Two day before Christmas my son, Parker and two of his three childrens showed up in the rain to cut a Christmas tree for their house. It was a pleasant surprise as I did not expect to see him at all over Christmas. We traditionally cut a tree together earlier in the month of December and that date had past.
He invited me to his house for Christmas dinner, so I accepted.
Here is their tree. Not bad for a wild tree, just the right size for the space they wanted to put it in. Parker lives in a very well appointed middle class suburban type house, which his wife Sandra always decorates for whatever occasion comes up. They are, unlike me, a sociable pair. This meal was their third Chrsitmas event. They hosted the office party of the staff of Sandra's work, The Children's Aid Society, about a dozen or so. They then hosted the staff of Parker's school, about 60 souls, for their staff party. Now they are hosting me and Sandra's mother and two of her aunts. Normally there would be about ten others but this was a small group this year.
It was a typical Christmas meal: turkey, potatoes, carrots, broccoli, stuffing, rollls, garnishings and pecan pie for dessert. I got the leftovers , from the 28 pound turkey, (about 12 pounds,to take home . There will be lots of turkey sandwiches for a few days.
The bones are busy now preparing a broth for soup, "Waste not want not!" one of the many aphorism I was raised on.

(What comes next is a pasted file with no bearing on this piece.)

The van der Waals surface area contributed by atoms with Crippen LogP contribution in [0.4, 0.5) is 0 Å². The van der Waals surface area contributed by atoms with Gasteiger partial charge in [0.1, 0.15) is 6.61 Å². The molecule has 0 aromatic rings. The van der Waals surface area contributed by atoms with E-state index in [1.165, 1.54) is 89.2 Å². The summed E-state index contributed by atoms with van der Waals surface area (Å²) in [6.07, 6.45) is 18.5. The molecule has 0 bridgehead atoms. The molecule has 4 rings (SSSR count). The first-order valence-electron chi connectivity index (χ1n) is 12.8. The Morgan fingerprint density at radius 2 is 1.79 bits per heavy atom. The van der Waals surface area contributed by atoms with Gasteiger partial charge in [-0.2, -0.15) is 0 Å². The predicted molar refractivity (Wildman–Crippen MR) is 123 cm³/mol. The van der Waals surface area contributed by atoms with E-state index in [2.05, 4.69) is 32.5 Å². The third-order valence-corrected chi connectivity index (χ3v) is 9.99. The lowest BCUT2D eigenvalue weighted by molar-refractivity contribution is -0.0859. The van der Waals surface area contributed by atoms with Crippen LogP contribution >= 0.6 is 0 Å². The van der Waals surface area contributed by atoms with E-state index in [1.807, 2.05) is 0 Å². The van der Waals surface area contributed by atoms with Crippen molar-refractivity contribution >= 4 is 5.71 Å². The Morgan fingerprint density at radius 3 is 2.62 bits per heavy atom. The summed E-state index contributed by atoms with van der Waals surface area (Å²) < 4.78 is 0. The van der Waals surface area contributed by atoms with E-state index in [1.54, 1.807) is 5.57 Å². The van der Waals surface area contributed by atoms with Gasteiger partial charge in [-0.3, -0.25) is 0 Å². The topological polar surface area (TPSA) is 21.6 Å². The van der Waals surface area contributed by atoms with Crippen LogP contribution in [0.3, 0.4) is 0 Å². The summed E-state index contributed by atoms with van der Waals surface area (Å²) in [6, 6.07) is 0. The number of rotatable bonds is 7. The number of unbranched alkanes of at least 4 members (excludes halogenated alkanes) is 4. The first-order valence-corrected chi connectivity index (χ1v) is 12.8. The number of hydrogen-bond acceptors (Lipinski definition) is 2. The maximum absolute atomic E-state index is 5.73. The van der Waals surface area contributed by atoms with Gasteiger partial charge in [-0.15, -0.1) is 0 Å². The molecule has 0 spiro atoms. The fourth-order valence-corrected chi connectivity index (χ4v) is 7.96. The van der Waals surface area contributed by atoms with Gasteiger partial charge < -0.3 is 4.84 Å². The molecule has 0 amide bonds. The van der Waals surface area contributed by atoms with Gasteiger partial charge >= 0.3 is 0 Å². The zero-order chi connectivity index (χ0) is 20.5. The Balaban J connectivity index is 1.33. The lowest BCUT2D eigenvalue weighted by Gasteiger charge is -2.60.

For the kids, skating was the order of the day.
This is their backyard rink. Every self respecting Canadian father, if possible makes a rink for his kids. This is a good one with improvements made every year. The boards around the rink are new this year and their is floodlighting for night skating. We had a two day warm spell with rain and our snow was reduced by about half. It seems they had enough ice made to not have is all melt. It won't be long before we get more snow until a bank of snow will suround the rink.
I remember, when we returned to Canada from living in the US, I made a rink in the backyard of my fsther's house so Parker could learn to skate. He was a little behind in his skill level with the other kids, but he soon caught up. I was the "zamboni man" clearing and flooding the ice nightly.When we moved to the farm I made a rink directly behind the house, and did so after Parker went off to school for a couple of young friends who spent a lot of time at my house.
I am one of the few Canadians who cannot skate. My father never made us a rink. I embarassed myself on skates once and when we went to skate on the 2 mile long rink on the Credit river, I could not stand the cold and the pain in my ankle. Those are my three reasons for not skating. So far they haven't rescinded my citizenship.
There have been attempts to learn over the years.. When I was 18, my mother bought me skates for one last effort to get me skating again. They hang in my basement becoming antiques without almost never having been worn. When living in Boston I even tried myself by sneaking out a couple of nights to try unseen skating on a local pond. The pain, oh! the pain, I couldn't get the skates off fast enough. I resist trying once again on Parker's rink, although I wistfully think what fun it would be to glide and swirl about the ice. . . . . .then I remember the pain! So I watch the kids enjoying themselves.
Here is Parker tightening up Olivia skate. She went out to skate and shoot hockey pucks three time in the short time I was there. She and the boys have all played organized hockey. Dylan and her were on the same team for a couple of years. She didn't play this year as she was involved with the swim club but she is talking about doing hockey again next year.